In every motion, there is certainly presence of some resistive force. Hence, drag is the resistive force that opposes the motion of aircraft. The shape of an object also affects the amount of drag. For example, round surfaces usually have less drag than flat ones and narrow surfaces usually have less drag than wide ones. The more air that hits a surface, the more the drag the air produces.
Whenever we talk about maintaining aerodynamic shape of an object we are focusing on minimizing the drag force. So, an aircraft is designed in the way that produces minimum drag and maximum lift.
Notice that the formula to calculate lift and drag are similar except the coefficients. Like lift coefficient, drag coefficient also depends upon wing shape and angle of attack. Lift also induces certain amount of drag so there exist a relation between lift and drag coefficient.
Thrust is the force produced by the engine that pushes the airplane forward. The airplane moves in forward direction when thrust is higher than the drag force which is in opposite direction. So, how is thrust produced?
For this, let’s talk about the functon of engines. All the engines whether propeller or jet, take in air through the inlet, compress the air through compresser, burns with fuel in combustion chamber generating energy in turbine. Then the high pressure air exits through the nozzle with high velocity. I am sure you do know Newton’s third law of motion. When high speed air exits from the engine, it pushes the plane in forward direction.
Have you ever wondered why engines nowadays are bigger? Look at the formula above and we can find that thrust increases if we increase the mass flow rate. Which is why, engines are now bigger for passing high amount of air through inlet.
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Weight is the simplest of all forces but it is the most crucial one. The main law of any aircraft structural engineer is:”thou shall design as light as possible”. Let me tell you a wonderful fact. Even a slight weight reduction in design can harvest further reductions. This effect is called snowball effect.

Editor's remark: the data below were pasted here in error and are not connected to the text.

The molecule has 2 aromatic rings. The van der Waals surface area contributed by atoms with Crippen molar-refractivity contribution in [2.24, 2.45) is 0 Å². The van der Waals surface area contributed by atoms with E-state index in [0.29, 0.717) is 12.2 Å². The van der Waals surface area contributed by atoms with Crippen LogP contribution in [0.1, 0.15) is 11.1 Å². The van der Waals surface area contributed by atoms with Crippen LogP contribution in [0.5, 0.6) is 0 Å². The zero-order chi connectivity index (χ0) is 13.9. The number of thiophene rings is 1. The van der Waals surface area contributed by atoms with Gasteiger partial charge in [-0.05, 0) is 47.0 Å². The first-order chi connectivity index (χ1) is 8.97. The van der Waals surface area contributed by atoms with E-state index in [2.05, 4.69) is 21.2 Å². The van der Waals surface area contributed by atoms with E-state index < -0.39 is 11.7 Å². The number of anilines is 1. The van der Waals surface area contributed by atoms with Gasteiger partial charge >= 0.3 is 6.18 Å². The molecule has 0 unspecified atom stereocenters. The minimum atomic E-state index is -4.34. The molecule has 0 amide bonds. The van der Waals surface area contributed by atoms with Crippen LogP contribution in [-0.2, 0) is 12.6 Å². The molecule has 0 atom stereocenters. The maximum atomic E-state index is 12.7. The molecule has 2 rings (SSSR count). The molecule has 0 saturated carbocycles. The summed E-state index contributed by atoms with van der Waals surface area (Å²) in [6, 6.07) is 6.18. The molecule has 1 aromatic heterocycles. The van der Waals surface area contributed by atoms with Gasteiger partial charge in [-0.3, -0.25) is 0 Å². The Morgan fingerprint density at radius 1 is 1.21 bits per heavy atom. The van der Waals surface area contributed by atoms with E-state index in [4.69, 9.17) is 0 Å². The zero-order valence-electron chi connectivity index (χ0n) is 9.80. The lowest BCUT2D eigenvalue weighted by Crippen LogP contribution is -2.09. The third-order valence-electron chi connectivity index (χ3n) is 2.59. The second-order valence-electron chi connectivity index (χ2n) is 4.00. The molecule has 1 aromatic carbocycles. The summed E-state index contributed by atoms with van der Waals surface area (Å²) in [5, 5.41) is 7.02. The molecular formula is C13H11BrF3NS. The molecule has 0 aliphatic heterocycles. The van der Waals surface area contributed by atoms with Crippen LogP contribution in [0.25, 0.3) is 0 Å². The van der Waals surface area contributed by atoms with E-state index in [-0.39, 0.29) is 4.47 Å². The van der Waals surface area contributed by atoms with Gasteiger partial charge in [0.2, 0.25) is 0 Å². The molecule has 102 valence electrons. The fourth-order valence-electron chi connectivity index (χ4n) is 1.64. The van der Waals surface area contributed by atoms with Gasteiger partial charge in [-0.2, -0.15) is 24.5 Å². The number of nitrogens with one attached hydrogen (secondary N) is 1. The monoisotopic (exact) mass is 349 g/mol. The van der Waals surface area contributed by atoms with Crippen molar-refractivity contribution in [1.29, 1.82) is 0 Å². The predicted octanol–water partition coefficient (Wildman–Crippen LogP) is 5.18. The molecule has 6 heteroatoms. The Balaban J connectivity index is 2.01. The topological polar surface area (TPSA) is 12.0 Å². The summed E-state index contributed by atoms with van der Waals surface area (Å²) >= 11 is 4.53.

For example; if you reduce weight of an aircraft then you require less amount of lift force to fly. Lower lift required means you can decrease the wing size. Again, smaller engines result in less drag so less thrust is required which can be achieved by smaller engines. In the end, smaller engines and wing size lead to further reduction in aircraft weight.
Hence, learning about all four aerodynamics forces helps to know how an aircraft flies. Feel free to give your thoughts in the comment.
Also check out our post about Aerodynamics forces on a Car here http://geniuserc.com/basics-of-car-aerodynamics-drag-and-downforce/
You can visit this wikipedia link to learn more in detail about aerodynamics https://en.wikipedia.org/wiki/Aerodynamics
3 thoughts on “Aerodynamics Forces: How does an Aircraft Fly?”
I saw a link here on Quora.
I am sorry, but your explanation of lift is incorrect.
It describes density changes and this is not the cause of the pressure changes. Density changes around a normal wing are completely insignificant. My WebLink below explains the science fully.
I am wiling to read your explanation. Your comment does not include any weblink as you mentioned. Please kindly share the link.
Air density does have an impact on lift. Higher density air generates more lift than low density air.
Air density is one of the reason aircraft have a ceiling. Each type aircraft has a specific altitude where they can stall due to loss of lift no matter how fast they go.